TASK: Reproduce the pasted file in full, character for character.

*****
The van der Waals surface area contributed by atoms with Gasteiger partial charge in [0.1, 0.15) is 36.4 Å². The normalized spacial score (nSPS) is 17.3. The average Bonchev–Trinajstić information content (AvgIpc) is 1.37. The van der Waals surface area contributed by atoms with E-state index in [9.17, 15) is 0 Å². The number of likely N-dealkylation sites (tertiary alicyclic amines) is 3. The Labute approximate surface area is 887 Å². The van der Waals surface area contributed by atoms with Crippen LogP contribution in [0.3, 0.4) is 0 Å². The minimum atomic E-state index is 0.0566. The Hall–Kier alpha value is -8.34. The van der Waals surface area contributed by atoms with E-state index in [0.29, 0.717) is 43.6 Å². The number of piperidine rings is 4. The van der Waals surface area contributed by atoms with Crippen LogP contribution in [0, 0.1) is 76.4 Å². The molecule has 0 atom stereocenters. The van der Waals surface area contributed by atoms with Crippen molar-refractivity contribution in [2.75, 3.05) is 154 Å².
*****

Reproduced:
The van der Waals surface area contributed by atoms with Gasteiger partial charge in [0.1, 0.15) is 36.4 Å². The normalized spacial score (nSPS) is 17.3. The average Bonchev–Trinajstić information content (AvgIpc) is 1.37. The van der Waals surface area contributed by atoms with E-state index in [9.17, 15) is 0 Å². The number of likely N-dealkylation sites (tertiary alicyclic amines) is 3. The Labute approximate surface area is 887 Å². The van der Waals surface area contributed by atoms with Crippen LogP contribution in [0.3, 0.4) is 0 Å². The minimum atomic E-state index is 0.0566. The Hall–Kier alpha value is -8.34. The van der Waals surface area contributed by atoms with E-state index in [0.29, 0.717) is 43.6 Å². The number of piperidine rings is 4. The van der Waals surface area contributed by atoms with Crippen LogP contribution in [0, 0.1) is 76.4 Å². The molecule has 0 atom stereocenters. The van der Waals surface area contributed by atoms with Crippen molar-refractivity contribution in [2.75, 3.05) is 154 Å².